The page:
The Kaytek LogoKaytek Welcomes You

- Mumbai ( Bombay ), India.

Down Arrow Advertisement

Saturday, December 23, 2006

From 'Inc' to 'Ind'

2006 has heralded the importance of the individual.

You and Me.

Time Magazine has also named us as the persons of the year.

The 'Ind' for Individual has become more powerful than the 'Inc'.

'Inc' meaning Corporations and Organizations.

The Journey to 2007 can be thus described as the movement from 'Inc' to 'Ind'.

PS : The patriot in me is also whispering that 'Ind' stands for 'India'.

Will 2007 witness a global corporate power shift to India ?


Friday, December 08, 2006

Indian Medical Education needs a surgical systemic overhaul

The Indian Express story below urgently underscores the need for the Indian medical system to work hard to ensure that it's skillsets and qualifications are harmonised with the rest of the developed countries.

Otherwise, it will cause immense damage to Indian doctors as well as prospects for medical tourism in India.

Currently the US is a world leader in this area. India has a good chance to compete with the US if similar to the Indian IT global success story, Indian medical professionals can demonstrate that just like software engineers, their skills and experience in India are second to none in the world.

However, the medical education system (along with others systems) needs to be fixed for the same to happen on a permanent sustainable basis.

Otherwise stories like the one below will cause unforseen damage to the global reputation of Indian doctors practising in India. The ones who have cleared the foreign licentiate medical boards and are staying overseas have perhaps already proved their credibility.

For the global reputational capital of medical doctors in India to increase and for medical tourism to succeed as India's next big story and for the millions of India's poor patients, the system needs to be fixed permanently.

Pharmaecutical Companies and Globally respected doctors, medical professionals and other opinion leaders should take the lead in influencing government policies in this direction.

Whatever can be done for a vision for Low cost, High Volume, High Value Medical delivery systems in India (the most appropriate model for Indian conditions) as against alternative models usually prevalent in Developed economies, we should be willing to give it a shot.

A System consists of the 3 T's - Teams of People, Tools-Technologies and Tradition (Processes of doing things). (

We need to look at the Medical Education System from a fresh perspectives in all the T's mentioned above and identify the most demanding changes required to bring our Indian medical educational system's global reputation, perception, recognition in line with the rest of the world.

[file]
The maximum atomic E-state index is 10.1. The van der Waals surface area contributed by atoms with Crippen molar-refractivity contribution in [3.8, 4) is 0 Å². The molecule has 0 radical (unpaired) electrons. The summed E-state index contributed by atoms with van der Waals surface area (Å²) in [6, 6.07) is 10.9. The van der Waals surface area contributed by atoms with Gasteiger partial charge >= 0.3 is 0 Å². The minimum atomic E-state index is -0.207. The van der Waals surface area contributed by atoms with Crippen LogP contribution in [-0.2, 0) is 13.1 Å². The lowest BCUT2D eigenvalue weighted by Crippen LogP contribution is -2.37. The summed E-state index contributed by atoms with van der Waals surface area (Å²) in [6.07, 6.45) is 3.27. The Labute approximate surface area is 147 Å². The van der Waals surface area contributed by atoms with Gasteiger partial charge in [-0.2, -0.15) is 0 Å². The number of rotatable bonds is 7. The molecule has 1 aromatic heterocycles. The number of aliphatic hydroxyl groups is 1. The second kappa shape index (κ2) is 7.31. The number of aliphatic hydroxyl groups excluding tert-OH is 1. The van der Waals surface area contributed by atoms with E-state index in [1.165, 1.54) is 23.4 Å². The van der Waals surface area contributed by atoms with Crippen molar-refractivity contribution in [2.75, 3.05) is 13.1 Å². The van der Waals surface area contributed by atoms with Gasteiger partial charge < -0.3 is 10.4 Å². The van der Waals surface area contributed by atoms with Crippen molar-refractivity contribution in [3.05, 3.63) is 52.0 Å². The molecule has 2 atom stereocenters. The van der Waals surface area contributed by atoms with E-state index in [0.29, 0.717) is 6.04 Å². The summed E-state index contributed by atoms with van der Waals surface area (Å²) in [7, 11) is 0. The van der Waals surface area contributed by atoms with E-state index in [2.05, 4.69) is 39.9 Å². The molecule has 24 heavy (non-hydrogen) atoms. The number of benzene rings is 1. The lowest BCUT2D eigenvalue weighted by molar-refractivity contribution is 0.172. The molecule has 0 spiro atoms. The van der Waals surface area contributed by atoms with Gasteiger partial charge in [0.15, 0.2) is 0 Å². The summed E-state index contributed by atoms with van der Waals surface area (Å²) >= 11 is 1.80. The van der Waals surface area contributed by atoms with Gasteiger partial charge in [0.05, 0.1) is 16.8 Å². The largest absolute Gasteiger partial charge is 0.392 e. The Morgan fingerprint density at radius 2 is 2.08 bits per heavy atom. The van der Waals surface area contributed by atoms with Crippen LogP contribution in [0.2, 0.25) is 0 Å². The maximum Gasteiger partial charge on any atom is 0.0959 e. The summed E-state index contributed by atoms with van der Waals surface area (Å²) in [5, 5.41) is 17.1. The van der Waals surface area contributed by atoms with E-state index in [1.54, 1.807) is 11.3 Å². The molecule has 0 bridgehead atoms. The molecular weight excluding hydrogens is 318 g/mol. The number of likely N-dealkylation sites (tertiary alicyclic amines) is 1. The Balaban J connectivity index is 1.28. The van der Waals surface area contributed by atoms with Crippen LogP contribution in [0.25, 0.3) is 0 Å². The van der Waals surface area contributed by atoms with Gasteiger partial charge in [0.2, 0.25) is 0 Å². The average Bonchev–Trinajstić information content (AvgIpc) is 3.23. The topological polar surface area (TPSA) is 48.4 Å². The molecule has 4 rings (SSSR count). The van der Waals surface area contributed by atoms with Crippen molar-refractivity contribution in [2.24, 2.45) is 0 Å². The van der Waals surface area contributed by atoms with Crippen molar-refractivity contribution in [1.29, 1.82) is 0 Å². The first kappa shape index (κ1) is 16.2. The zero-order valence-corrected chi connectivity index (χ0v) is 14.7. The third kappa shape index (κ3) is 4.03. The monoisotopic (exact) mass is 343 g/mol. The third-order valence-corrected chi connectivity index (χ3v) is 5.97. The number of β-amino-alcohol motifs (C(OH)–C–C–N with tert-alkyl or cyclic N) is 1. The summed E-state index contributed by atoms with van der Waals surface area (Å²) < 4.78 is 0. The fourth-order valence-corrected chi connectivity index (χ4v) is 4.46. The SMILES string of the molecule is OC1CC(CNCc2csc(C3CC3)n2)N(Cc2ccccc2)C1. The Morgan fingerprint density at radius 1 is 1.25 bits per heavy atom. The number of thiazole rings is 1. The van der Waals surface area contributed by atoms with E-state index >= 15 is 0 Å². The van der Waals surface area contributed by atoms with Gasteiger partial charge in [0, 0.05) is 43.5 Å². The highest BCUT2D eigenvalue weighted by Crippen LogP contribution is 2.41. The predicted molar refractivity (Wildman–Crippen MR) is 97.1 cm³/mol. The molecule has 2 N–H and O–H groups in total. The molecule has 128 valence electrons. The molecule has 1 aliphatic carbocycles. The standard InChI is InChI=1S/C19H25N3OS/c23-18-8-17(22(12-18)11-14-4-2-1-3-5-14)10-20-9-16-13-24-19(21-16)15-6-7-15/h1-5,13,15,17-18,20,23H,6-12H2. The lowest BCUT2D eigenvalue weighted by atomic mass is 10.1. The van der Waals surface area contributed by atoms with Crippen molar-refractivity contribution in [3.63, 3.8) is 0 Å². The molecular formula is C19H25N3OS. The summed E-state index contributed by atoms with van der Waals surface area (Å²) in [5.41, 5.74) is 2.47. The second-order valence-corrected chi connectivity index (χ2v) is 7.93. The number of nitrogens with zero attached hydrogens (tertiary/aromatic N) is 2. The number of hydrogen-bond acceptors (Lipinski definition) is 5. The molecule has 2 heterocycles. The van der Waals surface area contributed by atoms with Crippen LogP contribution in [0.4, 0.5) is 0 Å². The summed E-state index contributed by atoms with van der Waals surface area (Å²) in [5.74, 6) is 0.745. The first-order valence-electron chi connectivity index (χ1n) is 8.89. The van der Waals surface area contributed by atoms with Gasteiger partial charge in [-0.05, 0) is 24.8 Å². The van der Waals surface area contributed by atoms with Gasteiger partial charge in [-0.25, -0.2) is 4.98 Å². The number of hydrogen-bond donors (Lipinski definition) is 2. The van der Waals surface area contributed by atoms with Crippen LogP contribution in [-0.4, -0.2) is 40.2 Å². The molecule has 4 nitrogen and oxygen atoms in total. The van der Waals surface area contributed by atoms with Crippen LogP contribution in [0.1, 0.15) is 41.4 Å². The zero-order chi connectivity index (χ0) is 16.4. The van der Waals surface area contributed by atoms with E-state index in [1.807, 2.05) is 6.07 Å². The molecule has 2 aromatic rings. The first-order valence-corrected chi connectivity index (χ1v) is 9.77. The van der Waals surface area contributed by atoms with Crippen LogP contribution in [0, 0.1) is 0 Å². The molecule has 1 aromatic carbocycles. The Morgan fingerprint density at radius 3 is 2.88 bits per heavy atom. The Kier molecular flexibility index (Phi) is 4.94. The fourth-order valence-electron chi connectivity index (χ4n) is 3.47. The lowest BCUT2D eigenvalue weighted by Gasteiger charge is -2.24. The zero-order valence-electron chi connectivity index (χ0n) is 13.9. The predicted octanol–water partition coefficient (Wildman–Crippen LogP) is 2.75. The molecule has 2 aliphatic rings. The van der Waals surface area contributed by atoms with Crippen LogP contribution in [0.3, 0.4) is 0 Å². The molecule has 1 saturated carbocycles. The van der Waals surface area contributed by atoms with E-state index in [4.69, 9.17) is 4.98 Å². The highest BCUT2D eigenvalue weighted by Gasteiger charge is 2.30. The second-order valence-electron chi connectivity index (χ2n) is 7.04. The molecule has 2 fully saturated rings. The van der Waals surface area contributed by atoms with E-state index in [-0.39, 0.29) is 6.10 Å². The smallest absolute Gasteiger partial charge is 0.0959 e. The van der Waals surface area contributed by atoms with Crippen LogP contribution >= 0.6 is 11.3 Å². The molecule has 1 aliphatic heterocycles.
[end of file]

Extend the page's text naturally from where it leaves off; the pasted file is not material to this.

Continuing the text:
Interpol seeks Dr Death's academic records

Hiral DavePosted online: Friday, December 08, 2006 at 0000 hrs Print Email

RAJKOT, DECEMBER 7: The Interpol has sought information and academic records of Dr Jayant Patel, a doctor trained in India, who has been termed Dr Death in Australia, for causing deaths of at least 87 patients.
While a special inquiry committee has been set up by the Australian government against Patel's conduct, the Interpol wants to know whether the degree and other academic records he produced to practise in Australia were genuine. Patel, who hails from Jamnagar, obtained his MBBS degree from MP Shah Medical College, which is affiliated to the Saurashtra University.

A two-member CBI team from Gandhinagar today checked Patel's academic records and got the copies of necessary documents. "Interpol has asked to provide his degree certificate and related documents,'' said CBI Gujarat SP Rahul Sharma.

The CBI role, however, is limited to providing the documents even amid speculation that Patel could be hiding in Gujarat, where his mother and sister live.

Patel, according to Saurashtra University examination controller Dhiren Pandya, has been holding an MS degree which he received in 1976. Grandson of Keshav Patel, deputy CM of erstwhile Saurashtra state in the government of Uchchangrai Dhedar, Jayant never practised medicine in India. Soon after his training as general surgeon, he immigrated to the US where he received further surgical training at the University of Rochester School of Medicine as a surgical intern and resident of surgery. He began to raise alarm bells in 1984 at a Buffalo hospital where New York health officials cited Patel for failing to examine patients before surgery.
Patel then left for Queensland, Australia. Till February 2005, Patel was head of surgery department at Bundaberg Hospital, but reportedly fled the country after news of his misdoings surfaced.

Fourteen members of the Patel family are doctors. Declared absconding by Australia, Patel had reportedly last visited Jamnagar in 2003 to speak on hepatobiliary ( diseases of the liver and bile ducts) at a conference of the Indian Medical Association.

Patel has been linked with deaths due to complications and negligence during surgery like accidentally severing a patient's urethra and leaving a syringe inside a patient's stomach.

According to reports, the deaths by negligence came to light after Toni Hoffman, a senior nurse in Bundaberg hospital reported them to authorities. Queensland authority has accused him of lying about his past to get the job. Reports also said Patel tried to cover up the deaths due to botched surgery by issuing false death certificates and withholding bodies from being sent for autopsy. He would later arrange for the bodies to be prematurely released to undertakers to ensure they were not examined by pathologists